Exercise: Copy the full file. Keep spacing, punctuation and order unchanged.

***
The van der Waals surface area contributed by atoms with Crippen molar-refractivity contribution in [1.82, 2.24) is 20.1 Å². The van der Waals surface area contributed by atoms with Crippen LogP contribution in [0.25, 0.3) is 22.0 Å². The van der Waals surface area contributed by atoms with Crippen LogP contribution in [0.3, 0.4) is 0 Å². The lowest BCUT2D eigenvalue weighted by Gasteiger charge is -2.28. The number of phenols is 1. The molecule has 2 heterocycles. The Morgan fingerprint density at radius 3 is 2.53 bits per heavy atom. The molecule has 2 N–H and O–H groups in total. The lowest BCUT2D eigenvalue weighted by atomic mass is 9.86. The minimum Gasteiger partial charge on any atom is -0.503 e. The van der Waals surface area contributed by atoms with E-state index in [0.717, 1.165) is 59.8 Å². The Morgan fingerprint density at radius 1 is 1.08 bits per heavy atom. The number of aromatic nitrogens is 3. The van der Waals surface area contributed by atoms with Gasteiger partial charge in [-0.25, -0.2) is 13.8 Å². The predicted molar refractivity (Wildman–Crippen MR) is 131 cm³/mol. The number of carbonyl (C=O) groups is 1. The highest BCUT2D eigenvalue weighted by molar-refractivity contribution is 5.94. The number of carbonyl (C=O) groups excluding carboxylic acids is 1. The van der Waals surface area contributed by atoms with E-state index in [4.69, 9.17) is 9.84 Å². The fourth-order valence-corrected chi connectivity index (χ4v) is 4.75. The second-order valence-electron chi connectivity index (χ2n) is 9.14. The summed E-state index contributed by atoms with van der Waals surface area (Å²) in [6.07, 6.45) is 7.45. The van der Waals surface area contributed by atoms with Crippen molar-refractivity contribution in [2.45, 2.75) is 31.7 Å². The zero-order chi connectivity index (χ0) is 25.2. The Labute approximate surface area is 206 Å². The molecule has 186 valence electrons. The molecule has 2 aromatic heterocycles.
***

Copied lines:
The van der Waals surface area contributed by atoms with Crippen molar-refractivity contribution in [1.82, 2.24) is 20.1 Å². The van der Waals surface area contributed by atoms with Crippen LogP contribution in [0.25, 0.3) is 22.0 Å². The van der Waals surface area contributed by atoms with Crippen LogP contribution in [0.3, 0.4) is 0 Å². The lowest BCUT2D eigenvalue weighted by Gasteiger charge is -2.28. The number of phenols is 1. The molecule has 2 heterocycles. The Morgan fingerprint density at radius 3 is 2.53 bits per heavy atom. The molecule has 2 N–H and O–H groups in total. The lowest BCUT2D eigenvalue weighted by atomic mass is 9.86. The minimum Gasteiger partial charge on any atom is -0.503 e. The van der Waals surface area contributed by atoms with E-state index in [0.717, 1.165) is 59.8 Å². The Morgan fingerprint density at radius 1 is 1.08 bits per heavy atom. The number of aromatic nitrogens is 3. The van der Waals surface area contributed by atoms with Gasteiger partial charge in [-0.25, -0.2) is 13.8 Å². The predicted molar refractivity (Wildman–Crippen MR) is 131 cm³/mol. The number of carbonyl (C=O) groups is 1. The highest BCUT2D eigenvalue weighted by molar-refractivity contribution is 5.94. The number of carbonyl (C=O) groups excluding carboxylic acids is 1. The van der Waals surface area contributed by atoms with E-state index in [4.69, 9.17) is 9.84 Å². The fourth-order valence-corrected chi connectivity index (χ4v) is 4.75. The second-order valence-electron chi connectivity index (χ2n) is 9.14. The summed E-state index contributed by atoms with van der Waals surface area (Å²) in [6.07, 6.45) is 7.45. The van der Waals surface area contributed by atoms with Crippen molar-refractivity contribution in [2.45, 2.75) is 31.7 Å². The zero-order chi connectivity index (χ0) is 25.2. The Labute approximate surface area is 206 Å². The molecule has 186 valence electrons. The molecule has 2 aromatic heterocycles.